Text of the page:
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Australian Collectors Coin 1939 Silver Florin

The coin we are going to present is one of the most desired coins minted by Australia.

It is the silver florin of 1939.

Australian florin silver coins are also popular for collectors

In 1936, King George V died and left his throne to his elder son, Edward. But due to a love affair, the latter preferred to leave the throne. When King Edward VIII abdicated only a few months of reign, he left the throne to his brother, George VI. In all the British Commonwealth, the new king’s portrait appeared on the coins and sometimes the coin itself suffered some design modifications.

In Australia, in 1936, Edward, due to his short reign, didn’t mint any coins, as well as in UK.

The production of the new types of coins started only 2 years after, in 1938.

The new coin was similar as style with the George Vth coins but with major difference.

For example, the Australian Florin silver coin2 shillings or 1/6 of a pound) was depicting on one side the coat of arms of Australia, with a star above and the legend ONE FLORIN-TWO SHILLINGS. On the obverse, the king was crowned.

The new type was the similar but the legend was replaced with ONE FLORIN, and the country name was added in bottom together with the year. Also the coat of arms was given a crown on top, instead of the 6 ray star. On the obverse, the portrait of the king was looking in the same side but instead of George Vth old face, with crown, the much younger portrait of the new king appeared, without a crown.

The coin was same size as the old ones, was made of silver 92,5 %, with a weight of 11,31 g, 28,5 mm. The coin can be found in Krause Standard Catalogue under the position of KM#40.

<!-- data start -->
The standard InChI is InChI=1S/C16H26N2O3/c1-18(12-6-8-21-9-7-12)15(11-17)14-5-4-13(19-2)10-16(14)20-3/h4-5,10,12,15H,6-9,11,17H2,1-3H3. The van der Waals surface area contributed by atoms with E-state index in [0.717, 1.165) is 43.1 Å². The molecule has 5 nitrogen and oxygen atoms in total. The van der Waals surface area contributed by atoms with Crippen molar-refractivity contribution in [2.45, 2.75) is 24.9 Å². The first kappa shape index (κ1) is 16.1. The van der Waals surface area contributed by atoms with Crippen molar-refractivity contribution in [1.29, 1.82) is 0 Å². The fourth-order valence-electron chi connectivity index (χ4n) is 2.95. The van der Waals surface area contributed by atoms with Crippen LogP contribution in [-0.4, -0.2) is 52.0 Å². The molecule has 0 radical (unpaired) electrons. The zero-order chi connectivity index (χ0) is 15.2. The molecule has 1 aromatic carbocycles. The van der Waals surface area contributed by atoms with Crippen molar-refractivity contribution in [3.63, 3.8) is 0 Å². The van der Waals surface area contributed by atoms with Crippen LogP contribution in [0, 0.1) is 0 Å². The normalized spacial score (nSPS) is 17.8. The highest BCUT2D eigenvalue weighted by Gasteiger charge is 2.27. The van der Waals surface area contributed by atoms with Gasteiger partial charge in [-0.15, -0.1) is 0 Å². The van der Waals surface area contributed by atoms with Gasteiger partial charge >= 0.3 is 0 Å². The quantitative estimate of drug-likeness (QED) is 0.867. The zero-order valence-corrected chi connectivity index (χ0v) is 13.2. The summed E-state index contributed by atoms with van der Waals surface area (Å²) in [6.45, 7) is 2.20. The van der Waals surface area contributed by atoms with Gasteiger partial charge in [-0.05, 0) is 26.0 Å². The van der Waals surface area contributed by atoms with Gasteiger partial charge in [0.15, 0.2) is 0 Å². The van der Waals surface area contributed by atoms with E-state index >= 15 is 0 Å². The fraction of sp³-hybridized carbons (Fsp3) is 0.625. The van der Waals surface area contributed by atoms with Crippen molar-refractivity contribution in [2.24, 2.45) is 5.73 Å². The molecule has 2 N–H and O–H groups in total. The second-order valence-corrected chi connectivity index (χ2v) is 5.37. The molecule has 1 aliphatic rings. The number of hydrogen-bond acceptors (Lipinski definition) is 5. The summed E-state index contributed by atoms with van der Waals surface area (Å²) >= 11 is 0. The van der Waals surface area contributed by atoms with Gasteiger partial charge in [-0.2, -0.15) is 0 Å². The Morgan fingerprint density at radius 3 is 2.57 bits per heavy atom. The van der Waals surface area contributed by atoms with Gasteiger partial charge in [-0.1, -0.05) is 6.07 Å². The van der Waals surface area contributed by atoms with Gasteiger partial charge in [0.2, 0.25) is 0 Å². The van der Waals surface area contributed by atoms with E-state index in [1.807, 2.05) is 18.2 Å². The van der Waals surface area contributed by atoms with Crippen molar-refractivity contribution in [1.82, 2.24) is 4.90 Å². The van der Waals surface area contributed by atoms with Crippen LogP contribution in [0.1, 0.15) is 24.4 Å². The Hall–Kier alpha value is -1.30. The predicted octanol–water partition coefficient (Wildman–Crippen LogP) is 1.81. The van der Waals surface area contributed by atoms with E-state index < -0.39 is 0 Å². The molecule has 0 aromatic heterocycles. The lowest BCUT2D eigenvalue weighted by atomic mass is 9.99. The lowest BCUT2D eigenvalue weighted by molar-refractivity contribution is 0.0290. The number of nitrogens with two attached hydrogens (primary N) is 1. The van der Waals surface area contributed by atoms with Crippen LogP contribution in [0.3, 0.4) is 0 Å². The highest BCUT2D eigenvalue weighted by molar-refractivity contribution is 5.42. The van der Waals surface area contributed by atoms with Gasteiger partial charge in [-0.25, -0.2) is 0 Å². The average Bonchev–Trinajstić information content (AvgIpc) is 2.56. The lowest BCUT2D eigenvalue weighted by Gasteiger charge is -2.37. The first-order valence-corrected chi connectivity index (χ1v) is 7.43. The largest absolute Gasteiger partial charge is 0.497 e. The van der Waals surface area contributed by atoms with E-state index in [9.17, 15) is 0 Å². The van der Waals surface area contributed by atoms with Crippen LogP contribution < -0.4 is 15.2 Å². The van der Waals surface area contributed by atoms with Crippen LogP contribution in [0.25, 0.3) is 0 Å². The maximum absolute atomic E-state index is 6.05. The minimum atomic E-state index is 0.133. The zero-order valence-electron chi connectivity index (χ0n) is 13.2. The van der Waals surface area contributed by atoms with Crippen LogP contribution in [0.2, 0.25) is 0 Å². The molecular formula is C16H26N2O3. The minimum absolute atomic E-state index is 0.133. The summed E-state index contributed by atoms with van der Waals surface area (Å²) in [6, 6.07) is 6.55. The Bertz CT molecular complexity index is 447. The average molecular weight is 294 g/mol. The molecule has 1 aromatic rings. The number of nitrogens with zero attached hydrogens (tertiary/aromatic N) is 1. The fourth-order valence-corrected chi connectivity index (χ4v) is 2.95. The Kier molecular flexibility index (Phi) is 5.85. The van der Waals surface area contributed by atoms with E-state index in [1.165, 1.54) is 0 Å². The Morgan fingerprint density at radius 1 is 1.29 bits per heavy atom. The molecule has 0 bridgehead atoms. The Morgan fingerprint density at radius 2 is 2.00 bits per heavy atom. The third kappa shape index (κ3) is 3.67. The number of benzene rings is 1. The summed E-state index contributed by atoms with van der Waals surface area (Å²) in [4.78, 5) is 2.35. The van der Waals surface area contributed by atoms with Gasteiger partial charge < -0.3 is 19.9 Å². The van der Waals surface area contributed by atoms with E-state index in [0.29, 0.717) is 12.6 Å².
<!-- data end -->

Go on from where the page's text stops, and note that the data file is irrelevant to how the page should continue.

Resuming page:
In 1938, the mintage was only 2990000 pieces and a special proof strike, with an unknown number.

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The next year brought a problem. The 1939 florin was minted in only 630000 pcs, the lowest mintage of this type of florins. The reasons?

One of them is that the production of these coins in the previous years was large enough to supply the market. Also the market had the 10 s. (or 5 florins) banknote that made the payment with large quantity of florins unnecessary.

The outbreak of the World War II also created a large problem in coinage. The need of metal for the war industry was primordial. But what metal was more precious? Silver for use as precious metal or other metals like copper or nichel, vital in the armament production?

It seems that both are important. For example Us minted 5 cent coin“the nickel”, marked with P, in which composition they preferred to put silver rather than nickel. In Great Britain, a silver coin of 3 penny circulated alongside with a nichel-brass coin.

Things You Should Know about Collecting Australian Coin The 2009 edition of Krause Standard Catalogue gives a value of 30 US $ for a vf and a 250 $ for a XF, 1000 in UNC and 1700 in BUNC, the highest values for a George VI florin.

But usually these values are below the market price, a market with a high demand of this coin.

Stefan Vasilita

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